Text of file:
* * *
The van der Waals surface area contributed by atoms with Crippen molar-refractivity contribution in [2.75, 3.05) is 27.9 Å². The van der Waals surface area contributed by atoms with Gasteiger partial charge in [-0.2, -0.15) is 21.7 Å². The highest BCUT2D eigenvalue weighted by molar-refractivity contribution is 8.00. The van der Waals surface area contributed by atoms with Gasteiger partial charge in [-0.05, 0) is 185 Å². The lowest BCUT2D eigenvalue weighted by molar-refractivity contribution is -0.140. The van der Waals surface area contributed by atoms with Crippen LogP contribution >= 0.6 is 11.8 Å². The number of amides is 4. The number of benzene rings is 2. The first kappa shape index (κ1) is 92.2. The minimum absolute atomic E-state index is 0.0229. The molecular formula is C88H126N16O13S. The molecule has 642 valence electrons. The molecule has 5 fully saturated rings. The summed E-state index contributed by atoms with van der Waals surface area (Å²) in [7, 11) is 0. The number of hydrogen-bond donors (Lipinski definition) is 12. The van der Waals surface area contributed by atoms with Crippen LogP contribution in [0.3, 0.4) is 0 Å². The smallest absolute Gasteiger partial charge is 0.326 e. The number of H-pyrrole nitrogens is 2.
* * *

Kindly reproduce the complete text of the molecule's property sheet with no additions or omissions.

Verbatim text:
The van der Waals surface area contributed by atoms with Crippen molar-refractivity contribution in [2.75, 3.05) is 27.9 Å². The van der Waals surface area contributed by atoms with Gasteiger partial charge in [-0.2, -0.15) is 21.7 Å². The highest BCUT2D eigenvalue weighted by molar-refractivity contribution is 8.00. The van der Waals surface area contributed by atoms with Gasteiger partial charge in [-0.05, 0) is 185 Å². The lowest BCUT2D eigenvalue weighted by molar-refractivity contribution is -0.140. The van der Waals surface area contributed by atoms with Crippen LogP contribution >= 0.6 is 11.8 Å². The number of amides is 4. The number of benzene rings is 2. The first kappa shape index (κ1) is 92.2. The minimum absolute atomic E-state index is 0.0229. The molecular formula is C88H126N16O13S. The molecule has 642 valence electrons. The molecule has 5 fully saturated rings. The summed E-state index contributed by atoms with van der Waals surface area (Å²) in [7, 11) is 0. The number of hydrogen-bond donors (Lipinski definition) is 12. The van der Waals surface area contributed by atoms with Crippen LogP contribution in [0.3, 0.4) is 0 Å². The smallest absolute Gasteiger partial charge is 0.326 e. The number of H-pyrrole nitrogens is 2.